KAMPALA- The Anti-Corruption Court yesterday ruled that it will continue hearing the case of illicit enrichment against jailed former principal accountant in Office of the Prime Minister (OPM), Geoffrey Kazinda, despite the Constitutional Court order for his release from prison on other corruption charges.
When the case came up for further hearing, Kazinda’s defence lawyer Ali Hussein Kato told trial judge Margaret Tibulya how the Constitutional Court last Friday halted all corruption proceedings against his client that arose from his employment at OPM.
The prosecution led by Ms Daizy Acio, a prosecutor from the Office of the Inspector General of Government (IGG), clarified that the Constitutional Court stopped other cases but did not halt the hearing of the case of illicit enrichment against Kazinda. She asked the presiding judge to proceed with the trial on the said charge.
The prosecution quoted the Constitutional Court’s judgment where it stated; “This finding, however, excludes criminal case no. 59/2016 on charges of illicit wealth, contrary to S.33 (i) and (ii) of the Anti-Corruption Act 2009. Article 28(9) of the Constitution does not affect the charges of illicit wealth because it is not of the same character as the charges discussed above.”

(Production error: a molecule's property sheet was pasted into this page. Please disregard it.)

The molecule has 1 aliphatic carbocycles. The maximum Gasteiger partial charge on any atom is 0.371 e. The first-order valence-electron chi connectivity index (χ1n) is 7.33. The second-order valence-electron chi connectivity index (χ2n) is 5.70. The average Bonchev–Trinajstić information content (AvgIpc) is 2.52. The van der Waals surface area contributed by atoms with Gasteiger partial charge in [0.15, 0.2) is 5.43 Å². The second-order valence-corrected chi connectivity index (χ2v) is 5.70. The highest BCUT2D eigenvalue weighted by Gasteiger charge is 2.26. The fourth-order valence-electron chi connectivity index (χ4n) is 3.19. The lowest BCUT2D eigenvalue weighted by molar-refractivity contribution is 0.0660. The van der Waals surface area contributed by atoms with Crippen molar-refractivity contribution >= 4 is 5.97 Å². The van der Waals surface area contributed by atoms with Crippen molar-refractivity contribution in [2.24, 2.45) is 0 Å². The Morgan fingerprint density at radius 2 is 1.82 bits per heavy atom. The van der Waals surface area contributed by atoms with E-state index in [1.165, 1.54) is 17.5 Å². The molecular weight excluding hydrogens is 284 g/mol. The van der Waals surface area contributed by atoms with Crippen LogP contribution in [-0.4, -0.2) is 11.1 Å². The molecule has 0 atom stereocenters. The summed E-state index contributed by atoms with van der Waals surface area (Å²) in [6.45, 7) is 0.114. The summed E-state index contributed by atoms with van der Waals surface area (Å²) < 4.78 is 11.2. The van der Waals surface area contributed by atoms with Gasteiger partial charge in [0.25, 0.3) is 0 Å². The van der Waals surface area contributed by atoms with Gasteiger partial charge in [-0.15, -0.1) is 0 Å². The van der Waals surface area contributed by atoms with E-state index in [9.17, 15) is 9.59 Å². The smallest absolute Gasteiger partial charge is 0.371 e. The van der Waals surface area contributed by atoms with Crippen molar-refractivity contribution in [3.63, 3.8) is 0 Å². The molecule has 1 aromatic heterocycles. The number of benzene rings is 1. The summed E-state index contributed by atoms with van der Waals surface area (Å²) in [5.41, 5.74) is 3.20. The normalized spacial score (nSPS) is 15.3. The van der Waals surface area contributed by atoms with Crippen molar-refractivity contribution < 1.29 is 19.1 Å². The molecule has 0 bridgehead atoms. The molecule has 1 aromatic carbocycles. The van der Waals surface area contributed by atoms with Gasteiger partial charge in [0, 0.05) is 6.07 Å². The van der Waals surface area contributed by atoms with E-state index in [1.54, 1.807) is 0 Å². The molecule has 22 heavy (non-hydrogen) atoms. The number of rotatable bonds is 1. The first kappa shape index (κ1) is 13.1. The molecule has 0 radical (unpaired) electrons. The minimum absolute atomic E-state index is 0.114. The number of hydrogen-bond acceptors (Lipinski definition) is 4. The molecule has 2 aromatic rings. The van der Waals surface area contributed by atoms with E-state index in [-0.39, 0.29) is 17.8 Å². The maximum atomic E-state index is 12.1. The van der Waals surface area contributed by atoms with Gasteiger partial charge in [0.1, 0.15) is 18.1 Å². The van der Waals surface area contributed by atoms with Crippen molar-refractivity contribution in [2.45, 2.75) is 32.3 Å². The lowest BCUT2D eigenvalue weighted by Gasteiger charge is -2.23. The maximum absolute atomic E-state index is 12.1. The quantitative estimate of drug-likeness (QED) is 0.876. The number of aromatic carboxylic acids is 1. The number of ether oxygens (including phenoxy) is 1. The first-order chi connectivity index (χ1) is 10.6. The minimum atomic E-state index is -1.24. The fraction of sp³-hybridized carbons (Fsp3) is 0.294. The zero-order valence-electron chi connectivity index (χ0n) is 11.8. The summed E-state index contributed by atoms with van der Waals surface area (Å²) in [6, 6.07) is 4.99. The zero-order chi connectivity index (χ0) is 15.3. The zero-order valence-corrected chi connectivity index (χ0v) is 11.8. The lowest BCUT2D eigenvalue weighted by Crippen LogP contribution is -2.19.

The Anti-Corruption Court agreed with the IGG submissions and ruled that the hearing of illicit enrichment case would proceed.
Kazinda’s counsel informed the trial court of his intention to appeal the ruling and requested for a copy of the proceedings.
However, Justice Tibulya told Mr Kato that he had no right of appeal, this being an interlocutory ruling. Kazinda’s lawyer excused himself from further representing him in this case. Further hearing of Kazinda’s defence continues today.
According to the UN Convention against corruption, illicit enrichment is the significant increase in the assets of a public official that he or she cannot reasonably explain in relation to his or her lawful income.
Kazinda was first arrested on July 22, 2012 and charged on Ageshanban158.comust 9, 2012 before the Anti-Corruption Court in Kololo, Kampala. He was charged with two counts of abuse of office, two counts of fraudulent false accounting and one count of causing financial loss. He was also charged with 26 counts of forgery and conspiracy to commit a felony for which he was later released on bail.
But on Friday last week, in a majority decision of 4:1, the Constitutional Court declared that the criminal cases against Kazinda, which are based on similar facts were null and void and ordered his release.